What Do You Do With the Mad?

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 This week brought several things my way that just created frustration….and at times….some anger.

 Whenever I get angry, I think back to the days when my oldest daughter, Alexis, was about 4, and we  watched Mister Rogers’ Neighborhood every afternoon at 3:30.  We loved the puppets, but I loved the music, as it was  simple, to the point, and at times, offered crazy melodies.  The one that stuck in my head was the song that begged the question “what do you do with the mad you feel?”

 This past week, I read about a boy who had suffered at the hands of his own father.  The father told the newspaper reporters that everything he did was because he was “provoked.”  I cringed as I thought that we try to justify our behavior after anger, but excuse it because of the actual anger.

Today I received an email that was from someone in attack mode.  It was harsh and unkind, and I felt mad.  I took a deep breath and heard the song…..what do you do with the mad you feel, and I thought….what do I do?  

I learned over the years that anger tends to motivate me to change.  I usually sit down at the piano and play a song, I pray, I go for a walk, I wash dishes, I call a friend, but I learned what to do.  And so this time, I went online to see what hear that old Mister Rogers song, and found this link:   http://www.youtube.com/watch?v=X_JPEWhV9N8 

The year is 1969, and the US Senate held hearings for funding  the Public Broadcasting Service, as a 20 million dollar grant from President Lyndon Johnson, was now in jeopardy, with President Nixon wanting to cut the budget in half.  Rogers had been working on his show for the previous 15 years (since 1954).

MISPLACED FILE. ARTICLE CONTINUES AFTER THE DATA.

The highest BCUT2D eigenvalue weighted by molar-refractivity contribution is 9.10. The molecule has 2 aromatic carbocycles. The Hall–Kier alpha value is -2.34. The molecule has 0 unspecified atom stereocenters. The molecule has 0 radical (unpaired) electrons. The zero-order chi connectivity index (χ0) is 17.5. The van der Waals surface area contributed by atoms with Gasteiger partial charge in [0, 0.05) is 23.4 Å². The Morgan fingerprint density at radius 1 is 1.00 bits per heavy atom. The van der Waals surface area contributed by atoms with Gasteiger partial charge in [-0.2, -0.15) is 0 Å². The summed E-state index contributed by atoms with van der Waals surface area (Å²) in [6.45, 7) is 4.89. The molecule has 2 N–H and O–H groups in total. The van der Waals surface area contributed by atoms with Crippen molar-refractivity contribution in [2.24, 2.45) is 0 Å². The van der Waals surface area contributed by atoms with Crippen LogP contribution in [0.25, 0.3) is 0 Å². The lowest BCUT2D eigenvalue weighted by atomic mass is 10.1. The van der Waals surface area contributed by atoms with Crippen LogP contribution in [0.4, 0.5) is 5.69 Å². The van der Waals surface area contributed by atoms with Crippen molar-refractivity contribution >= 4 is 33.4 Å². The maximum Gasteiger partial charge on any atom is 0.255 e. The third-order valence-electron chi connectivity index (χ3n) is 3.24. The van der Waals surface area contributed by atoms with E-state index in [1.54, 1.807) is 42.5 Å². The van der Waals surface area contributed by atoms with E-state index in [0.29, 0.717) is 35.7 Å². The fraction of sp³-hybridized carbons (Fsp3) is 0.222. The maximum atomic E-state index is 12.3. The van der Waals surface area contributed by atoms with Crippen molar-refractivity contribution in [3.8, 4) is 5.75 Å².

Fred Rogers’ gentle, but firm words, were expressed before the Senate, and he reported  how his show ends, stating,  “At the end of my show I say….You’ve made this day a special day, by just your being you.  There’s no person in the whole world like you….and I like you just the way you are.” 

Mister Rogers talks about living his life with children in mind and shares the lyrics to his “mad” song:  “What do you do with the mad that you feel?  When the whole wide world seems oh so wrong and nothing you do seems very right….I can stop when I want to and what a good feeling to feel like this and know the feeling is really mine.” 

Rogers talks about helping children feel confident in who they are, and how they deal with anger.  He teaches that the answer is not in violence, but in managing the emotions.

After he shares this, the Senate leader affirms Mister Rogers, saying that Rogers words/dedication have given him goosebumps and says, “looks like you’ve got your 20 million.” 

Years later, in another interview, Mister Rogers states “Tears and sweat often bring out the best in us.”

I’ve found something to be a great truth in my life:  the things and people who make us mad, are often  the premise of what motivates us to do good work.  If we control our “mad” and continue to focus on truth and utilize the energy of the “mad” for good, we can move so many, many miles down the highway of this life, and do great things for ourselves, our lives, others, and for God! 

I watched Mister Rogers with a calm, clear, concise mind and voice, doing something that would terrify most normal individuals….he spoke in front of the President of our country, and the heads of government for something he believed in. 

Let your anger provoke you to do good things….not sin.  Let your anger be the motivation that allows you to know that “tears and sweat often bring out THE BEST in us.”

Ephesians 4:26  “In your anger, do not sin.”

 Be Your Best.
  1. Kathleen Sogge04-03-12

    Thanks Kathy! Good food for thought!